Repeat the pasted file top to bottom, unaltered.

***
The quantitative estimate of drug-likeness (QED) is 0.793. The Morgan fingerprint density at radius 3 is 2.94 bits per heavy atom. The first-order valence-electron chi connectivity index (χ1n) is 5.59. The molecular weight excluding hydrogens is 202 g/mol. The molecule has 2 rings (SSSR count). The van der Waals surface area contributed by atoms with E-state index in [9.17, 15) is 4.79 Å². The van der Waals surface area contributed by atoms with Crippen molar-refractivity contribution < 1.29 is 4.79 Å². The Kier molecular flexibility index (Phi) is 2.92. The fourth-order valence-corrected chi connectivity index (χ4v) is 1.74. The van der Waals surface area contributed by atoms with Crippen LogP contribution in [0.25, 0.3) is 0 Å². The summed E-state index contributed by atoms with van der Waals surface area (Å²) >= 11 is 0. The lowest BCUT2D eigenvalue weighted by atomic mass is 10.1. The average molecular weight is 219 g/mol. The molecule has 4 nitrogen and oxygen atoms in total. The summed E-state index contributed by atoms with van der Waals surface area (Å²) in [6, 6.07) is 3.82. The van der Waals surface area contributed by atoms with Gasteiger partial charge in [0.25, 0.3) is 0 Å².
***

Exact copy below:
The quantitative estimate of drug-likeness (QED) is 0.793. The Morgan fingerprint density at radius 3 is 2.94 bits per heavy atom. The first-order valence-electron chi connectivity index (χ1n) is 5.59. The molecular weight excluding hydrogens is 202 g/mol. The molecule has 2 rings (SSSR count). The van der Waals surface area contributed by atoms with E-state index in [9.17, 15) is 4.79 Å². The van der Waals surface area contributed by atoms with Crippen molar-refractivity contribution < 1.29 is 4.79 Å². The Kier molecular flexibility index (Phi) is 2.92. The fourth-order valence-corrected chi connectivity index (χ4v) is 1.74. The van der Waals surface area contributed by atoms with Crippen LogP contribution in [0.25, 0.3) is 0 Å². The summed E-state index contributed by atoms with van der Waals surface area (Å²) >= 11 is 0. The lowest BCUT2D eigenvalue weighted by atomic mass is 10.1. The average molecular weight is 219 g/mol. The molecule has 4 nitrogen and oxygen atoms in total. The summed E-state index contributed by atoms with van der Waals surface area (Å²) in [6, 6.07) is 3.82. The van der Waals surface area contributed by atoms with Gasteiger partial charge in [0.25, 0.3) is 0 Å².